English football club mottos: the Latin, the motivators and the downright crap
NEWS that Everton Football Club™ has decided to modernise its historic badge, and in the process jettison its famous Latin motto, has caused not altogether unpredictable outrage among the Goodison Faithful ™.
The motto in question translates as ‘Nothing but the best’, so the timing of its retirement is unfortunate, coinciding as it does with a period of uncertainty following the departure of the ‘Moysiah’ to Old Trafford.
All of which begs the question of whether some other long-established club mottos and slogans are fit for purpose in the modern game. A select few still favour the classical Latin, so we will consider them first.
Motto: translates as ‘Home of the shouting men’.
Verdict: The Gills’ reputation as a rough-and-ready club with ‘spirited’ support remains as strong as ever. No need for change.
Motto: translates as ‘By skill and labour’.
Verdict: Qualities in short supply at Ewood Park, sadly. After two car-crash seasons, with managerial turmoil, relegation from the Premier League, and a disappointing 17th-place finish in the Championship, it could be time for a re-think.
Motto: translates as ‘Pride in battle’.
Verdict: Little evidence of this, judging by their tame capitulation to relegation-bound Wigan in the FA Cup Final. Nothing less than the requisite ‘five trophies in five years’ will substantiate this over-confident claim.
Motto: translates as ‘To dare is to do’.
Verdict: In Spurs’ favour it could be said that they ‘dare to fail’ – an admirable if frustrating trait. Stay on-message and fortune should eventually favour the brave.
Motto: translates as ‘Intelligence and courage’.
Verdict: After a seventh successive play-off failure – this time against Yeovil Town – the once mighty Blades seem to be falling short in at least one of these departments.
Motto: translates as ‘Promotes your inner power’.
Verdict: Bottom place in the Championship, ten points below the team above, suggests that the power has waned somewhat. On the other hand, it fits nicely with the Dutch courage induced by shirt sponsors Blackthorn Cider…
Motto: translates as ‘For the King and the law’.
Verdict: Leeds fans have fought the law over the years, and the law has usually won. And the next King of England is a Villa fan. Time for a change.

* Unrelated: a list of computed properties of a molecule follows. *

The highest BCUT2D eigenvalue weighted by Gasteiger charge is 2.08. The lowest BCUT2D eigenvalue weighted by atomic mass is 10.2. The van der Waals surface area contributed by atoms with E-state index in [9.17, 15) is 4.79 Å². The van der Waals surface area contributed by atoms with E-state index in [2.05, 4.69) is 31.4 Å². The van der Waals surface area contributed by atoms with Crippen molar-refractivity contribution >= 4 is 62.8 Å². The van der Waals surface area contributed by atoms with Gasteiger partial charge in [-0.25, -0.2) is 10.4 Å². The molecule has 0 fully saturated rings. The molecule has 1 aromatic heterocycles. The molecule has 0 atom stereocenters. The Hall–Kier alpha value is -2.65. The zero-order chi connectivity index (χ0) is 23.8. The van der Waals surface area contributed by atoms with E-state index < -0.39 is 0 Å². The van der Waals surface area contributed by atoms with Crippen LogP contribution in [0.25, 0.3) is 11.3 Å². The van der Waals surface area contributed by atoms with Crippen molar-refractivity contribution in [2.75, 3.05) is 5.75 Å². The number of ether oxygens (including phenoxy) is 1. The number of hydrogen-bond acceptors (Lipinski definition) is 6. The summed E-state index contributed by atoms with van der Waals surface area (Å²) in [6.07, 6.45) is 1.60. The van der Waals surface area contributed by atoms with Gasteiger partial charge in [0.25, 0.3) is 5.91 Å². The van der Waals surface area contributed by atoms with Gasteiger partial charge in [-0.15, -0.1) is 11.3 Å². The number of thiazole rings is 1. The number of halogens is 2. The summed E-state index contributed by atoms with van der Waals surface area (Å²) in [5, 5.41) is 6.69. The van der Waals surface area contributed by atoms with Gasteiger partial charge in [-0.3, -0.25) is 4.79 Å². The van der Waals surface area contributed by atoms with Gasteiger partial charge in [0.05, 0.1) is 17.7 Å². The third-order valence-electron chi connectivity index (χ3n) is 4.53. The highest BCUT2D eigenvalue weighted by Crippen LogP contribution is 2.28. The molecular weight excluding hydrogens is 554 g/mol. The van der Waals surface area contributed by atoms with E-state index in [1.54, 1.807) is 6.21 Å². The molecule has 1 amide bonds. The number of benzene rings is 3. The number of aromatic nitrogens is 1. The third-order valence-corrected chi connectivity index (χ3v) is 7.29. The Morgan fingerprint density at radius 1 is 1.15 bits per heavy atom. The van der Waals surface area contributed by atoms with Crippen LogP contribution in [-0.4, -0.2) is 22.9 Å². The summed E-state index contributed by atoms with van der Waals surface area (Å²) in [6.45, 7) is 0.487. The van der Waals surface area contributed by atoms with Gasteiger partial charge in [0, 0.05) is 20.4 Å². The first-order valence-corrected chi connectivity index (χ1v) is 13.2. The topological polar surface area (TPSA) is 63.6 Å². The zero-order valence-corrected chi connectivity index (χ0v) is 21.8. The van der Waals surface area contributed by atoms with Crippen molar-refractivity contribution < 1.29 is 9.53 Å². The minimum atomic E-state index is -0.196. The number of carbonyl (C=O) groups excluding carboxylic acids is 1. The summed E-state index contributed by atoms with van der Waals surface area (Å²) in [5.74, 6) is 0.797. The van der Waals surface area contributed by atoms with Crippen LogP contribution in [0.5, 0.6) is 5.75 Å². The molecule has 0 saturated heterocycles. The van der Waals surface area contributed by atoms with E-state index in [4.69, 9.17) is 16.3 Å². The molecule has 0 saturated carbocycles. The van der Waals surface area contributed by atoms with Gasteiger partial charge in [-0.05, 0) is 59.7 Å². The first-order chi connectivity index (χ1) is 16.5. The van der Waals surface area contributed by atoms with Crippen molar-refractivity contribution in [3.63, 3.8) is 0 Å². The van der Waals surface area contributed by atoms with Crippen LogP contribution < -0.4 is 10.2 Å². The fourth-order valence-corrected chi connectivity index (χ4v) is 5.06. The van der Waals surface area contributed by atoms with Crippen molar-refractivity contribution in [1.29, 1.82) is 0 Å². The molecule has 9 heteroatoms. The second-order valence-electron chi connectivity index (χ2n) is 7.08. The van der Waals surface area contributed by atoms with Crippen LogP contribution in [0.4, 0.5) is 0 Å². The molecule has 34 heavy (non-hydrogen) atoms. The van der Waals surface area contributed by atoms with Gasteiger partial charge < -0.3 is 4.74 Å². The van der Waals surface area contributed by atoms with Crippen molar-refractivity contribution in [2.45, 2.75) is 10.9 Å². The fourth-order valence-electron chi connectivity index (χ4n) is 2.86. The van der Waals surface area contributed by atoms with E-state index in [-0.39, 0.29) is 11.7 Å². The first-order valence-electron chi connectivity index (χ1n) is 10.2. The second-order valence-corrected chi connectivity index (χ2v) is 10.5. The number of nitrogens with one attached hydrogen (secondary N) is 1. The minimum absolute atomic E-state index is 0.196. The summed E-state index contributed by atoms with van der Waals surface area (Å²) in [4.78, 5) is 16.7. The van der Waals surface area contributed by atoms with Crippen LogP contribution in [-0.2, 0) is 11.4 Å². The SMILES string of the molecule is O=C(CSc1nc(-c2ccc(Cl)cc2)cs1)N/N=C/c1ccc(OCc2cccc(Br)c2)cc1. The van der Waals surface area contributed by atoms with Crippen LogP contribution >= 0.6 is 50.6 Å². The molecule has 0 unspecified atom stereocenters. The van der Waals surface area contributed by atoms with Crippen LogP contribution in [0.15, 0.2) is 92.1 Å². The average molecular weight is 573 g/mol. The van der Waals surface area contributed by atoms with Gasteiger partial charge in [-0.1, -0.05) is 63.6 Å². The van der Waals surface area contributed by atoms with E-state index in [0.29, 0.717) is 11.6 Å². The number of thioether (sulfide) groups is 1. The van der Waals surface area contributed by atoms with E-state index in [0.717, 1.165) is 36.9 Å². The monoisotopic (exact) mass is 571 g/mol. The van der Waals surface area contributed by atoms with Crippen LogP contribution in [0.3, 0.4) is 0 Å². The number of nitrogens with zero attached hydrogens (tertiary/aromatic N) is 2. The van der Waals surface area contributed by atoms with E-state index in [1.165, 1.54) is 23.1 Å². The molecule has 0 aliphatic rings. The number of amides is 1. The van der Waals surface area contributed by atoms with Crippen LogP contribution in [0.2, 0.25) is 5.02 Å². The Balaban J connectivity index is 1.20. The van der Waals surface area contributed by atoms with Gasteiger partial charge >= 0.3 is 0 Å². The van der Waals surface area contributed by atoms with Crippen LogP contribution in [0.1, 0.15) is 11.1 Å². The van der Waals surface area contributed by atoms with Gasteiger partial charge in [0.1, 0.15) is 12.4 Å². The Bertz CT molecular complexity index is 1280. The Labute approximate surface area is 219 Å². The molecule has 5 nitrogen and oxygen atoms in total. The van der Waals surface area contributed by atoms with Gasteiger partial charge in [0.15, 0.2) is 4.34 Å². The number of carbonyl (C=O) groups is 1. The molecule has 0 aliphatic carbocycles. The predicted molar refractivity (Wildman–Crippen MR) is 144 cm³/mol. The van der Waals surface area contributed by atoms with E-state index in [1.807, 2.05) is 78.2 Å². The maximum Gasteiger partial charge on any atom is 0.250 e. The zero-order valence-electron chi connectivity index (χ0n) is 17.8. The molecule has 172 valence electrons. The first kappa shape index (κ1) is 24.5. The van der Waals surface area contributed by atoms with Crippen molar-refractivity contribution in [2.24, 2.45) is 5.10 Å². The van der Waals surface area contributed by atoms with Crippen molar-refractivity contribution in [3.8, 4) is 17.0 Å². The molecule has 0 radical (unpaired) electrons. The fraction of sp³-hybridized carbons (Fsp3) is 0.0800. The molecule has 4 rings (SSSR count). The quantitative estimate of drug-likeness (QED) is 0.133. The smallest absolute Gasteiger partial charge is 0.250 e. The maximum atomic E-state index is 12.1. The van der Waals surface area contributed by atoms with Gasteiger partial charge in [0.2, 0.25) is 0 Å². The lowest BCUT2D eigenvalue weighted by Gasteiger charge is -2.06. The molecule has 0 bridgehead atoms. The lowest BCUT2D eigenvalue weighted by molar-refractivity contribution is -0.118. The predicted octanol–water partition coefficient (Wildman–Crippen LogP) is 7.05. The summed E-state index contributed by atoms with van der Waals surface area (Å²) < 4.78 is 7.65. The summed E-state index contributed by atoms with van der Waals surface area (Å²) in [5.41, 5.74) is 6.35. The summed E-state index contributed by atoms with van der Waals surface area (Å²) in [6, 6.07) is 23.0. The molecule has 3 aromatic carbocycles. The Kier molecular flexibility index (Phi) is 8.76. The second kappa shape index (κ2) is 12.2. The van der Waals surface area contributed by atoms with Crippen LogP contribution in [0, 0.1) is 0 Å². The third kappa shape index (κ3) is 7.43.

Verdict:It wasn’t pretty, but it worked. Winning was indeed everything in the Championship play-offs, and the Eagles swooped on the biggest financial prize in world football.
Verdict: Not the fortress it once was, but Anfield still oozes history and tradition. A powerful reminder of the standards to which the reds aspire.
Queen’s Park Rangers
Verdict: If ‘This is Anfield’ strikes a note of warning, ‘We are QPR’ sounds more like a polite reminder. Context is everything, and while the Rs regroup in the league’s second tier, they would be advised to rest their would-be-defiant banners.
Verdict: The Theatre of Dreams™ will be packing them in again next year, along with Les Mis and the London Eye. It ain’t broke, do no need to fix it.
Verdict: ‘Let ’Em Come’ remains the perfect combination of pride and underlying menace, and thus reigns supreme among football anthems. The ‘welcome’ sign is similarly double-edged. The plastic lion must go, though.
West Ham United
Verdict: Winning, drawing and losing is what the Irons really ‘are’, of course. And it would help to get someone with a basic grasp of grammar and punctuation to compose their next slogan. Back to the drawing board. And as for ‘The Academy of Football’…
Verdict: Highbury, once the ‘Home of football’ is now the home of several hundred wealthy north London professionals. The Emirates stadium is sloganless, which shows a certain dignity.
The Football Association
Verdict: With the possible exception of RBS, it’s hard to think of an organisation with less justification for such a puffed-up, complacent and downright untruthful mission statement. Get rid.